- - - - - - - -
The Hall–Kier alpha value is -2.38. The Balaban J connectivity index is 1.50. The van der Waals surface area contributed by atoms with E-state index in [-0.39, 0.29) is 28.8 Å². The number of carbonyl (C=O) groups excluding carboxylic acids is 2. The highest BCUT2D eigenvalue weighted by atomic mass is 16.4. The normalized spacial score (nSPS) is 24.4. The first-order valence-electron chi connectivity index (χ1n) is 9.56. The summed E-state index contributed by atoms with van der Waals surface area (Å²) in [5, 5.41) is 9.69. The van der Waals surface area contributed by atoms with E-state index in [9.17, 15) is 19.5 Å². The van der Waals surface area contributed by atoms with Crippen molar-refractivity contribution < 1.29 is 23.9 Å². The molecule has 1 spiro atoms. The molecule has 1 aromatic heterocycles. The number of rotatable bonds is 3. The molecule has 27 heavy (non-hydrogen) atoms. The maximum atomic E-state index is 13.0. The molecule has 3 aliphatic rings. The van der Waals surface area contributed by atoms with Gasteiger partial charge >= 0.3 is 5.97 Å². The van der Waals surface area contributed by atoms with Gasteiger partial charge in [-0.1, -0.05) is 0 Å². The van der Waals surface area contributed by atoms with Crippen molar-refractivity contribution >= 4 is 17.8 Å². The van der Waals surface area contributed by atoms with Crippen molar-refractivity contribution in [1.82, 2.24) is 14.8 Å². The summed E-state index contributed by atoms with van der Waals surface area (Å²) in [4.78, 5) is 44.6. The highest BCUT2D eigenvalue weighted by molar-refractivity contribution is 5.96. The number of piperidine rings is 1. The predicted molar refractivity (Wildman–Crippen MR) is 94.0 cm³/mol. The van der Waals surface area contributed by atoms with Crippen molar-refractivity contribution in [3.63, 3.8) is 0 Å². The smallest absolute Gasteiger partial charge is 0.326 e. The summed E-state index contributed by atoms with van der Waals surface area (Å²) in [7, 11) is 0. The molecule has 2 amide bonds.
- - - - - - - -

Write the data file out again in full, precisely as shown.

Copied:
The Hall–Kier alpha value is -2.38. The Balaban J connectivity index is 1.50. The van der Waals surface area contributed by atoms with E-state index in [-0.39, 0.29) is 28.8 Å². The number of carbonyl (C=O) groups excluding carboxylic acids is 2. The highest BCUT2D eigenvalue weighted by atomic mass is 16.4. The normalized spacial score (nSPS) is 24.4. The first-order valence-electron chi connectivity index (χ1n) is 9.56. The summed E-state index contributed by atoms with van der Waals surface area (Å²) in [5, 5.41) is 9.69. The van der Waals surface area contributed by atoms with E-state index in [9.17, 15) is 19.5 Å². The van der Waals surface area contributed by atoms with Crippen molar-refractivity contribution < 1.29 is 23.9 Å². The molecule has 1 spiro atoms. The molecule has 1 aromatic heterocycles. The number of rotatable bonds is 3. The molecule has 27 heavy (non-hydrogen) atoms. The maximum atomic E-state index is 13.0. The molecule has 3 aliphatic rings. The van der Waals surface area contributed by atoms with Gasteiger partial charge >= 0.3 is 5.97 Å². The van der Waals surface area contributed by atoms with Gasteiger partial charge in [-0.1, -0.05) is 0 Å². The van der Waals surface area contributed by atoms with Crippen molar-refractivity contribution >= 4 is 17.8 Å². The van der Waals surface area contributed by atoms with Crippen molar-refractivity contribution in [1.82, 2.24) is 14.8 Å². The summed E-state index contributed by atoms with van der Waals surface area (Å²) in [4.78, 5) is 44.6. The highest BCUT2D eigenvalue weighted by molar-refractivity contribution is 5.96. The number of piperidine rings is 1. The predicted molar refractivity (Wildman–Crippen MR) is 94.0 cm³/mol. The van der Waals surface area contributed by atoms with Crippen molar-refractivity contribution in [3.63, 3.8) is 0 Å². The smallest absolute Gasteiger partial charge is 0.326 e. The summed E-state index contributed by atoms with van der Waals surface area (Å²) in [7, 11) is 0. The molecule has 2 amide bonds.